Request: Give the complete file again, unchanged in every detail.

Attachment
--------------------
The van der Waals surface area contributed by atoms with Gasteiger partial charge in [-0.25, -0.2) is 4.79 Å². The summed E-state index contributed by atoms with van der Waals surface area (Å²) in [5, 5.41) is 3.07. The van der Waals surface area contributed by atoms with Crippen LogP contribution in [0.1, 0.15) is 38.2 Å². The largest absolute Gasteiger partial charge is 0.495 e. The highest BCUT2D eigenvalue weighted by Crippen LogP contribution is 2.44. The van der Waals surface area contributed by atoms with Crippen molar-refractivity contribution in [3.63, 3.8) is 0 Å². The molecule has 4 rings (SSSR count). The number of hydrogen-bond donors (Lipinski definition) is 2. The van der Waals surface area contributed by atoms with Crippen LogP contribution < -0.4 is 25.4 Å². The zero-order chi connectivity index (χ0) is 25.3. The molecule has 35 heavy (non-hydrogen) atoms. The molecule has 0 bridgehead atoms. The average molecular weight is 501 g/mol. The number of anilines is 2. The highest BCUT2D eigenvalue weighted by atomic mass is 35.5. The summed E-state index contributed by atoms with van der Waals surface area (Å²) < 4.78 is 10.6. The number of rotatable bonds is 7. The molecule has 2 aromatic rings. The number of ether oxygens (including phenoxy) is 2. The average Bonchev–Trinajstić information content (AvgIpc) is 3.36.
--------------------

The van der Waals surface area contributed by atoms with Gasteiger partial charge in [-0.25, -0.2) is 4.79 Å². The summed E-state index contributed by atoms with van der Waals surface area (Å²) in [5, 5.41) is 3.07. The van der Waals surface area contributed by atoms with Crippen LogP contribution in [0.1, 0.15) is 38.2 Å². The largest absolute Gasteiger partial charge is 0.495 e. The highest BCUT2D eigenvalue weighted by Crippen LogP contribution is 2.44. The van der Waals surface area contributed by atoms with Crippen molar-refractivity contribution in [3.63, 3.8) is 0 Å². The molecule has 4 rings (SSSR count). The number of hydrogen-bond donors (Lipinski definition) is 2. The van der Waals surface area contributed by atoms with Crippen LogP contribution < -0.4 is 25.4 Å². The zero-order chi connectivity index (χ0) is 25.3. The molecule has 35 heavy (non-hydrogen) atoms. The molecule has 0 bridgehead atoms. The average molecular weight is 501 g/mol. The number of anilines is 2. The highest BCUT2D eigenvalue weighted by atomic mass is 35.5. The summed E-state index contributed by atoms with van der Waals surface area (Å²) < 4.78 is 10.6. The number of rotatable bonds is 7. The molecule has 2 aromatic rings. The number of ether oxygens (including phenoxy) is 2. The average Bonchev–Trinajstić information content (AvgIpc) is 3.36.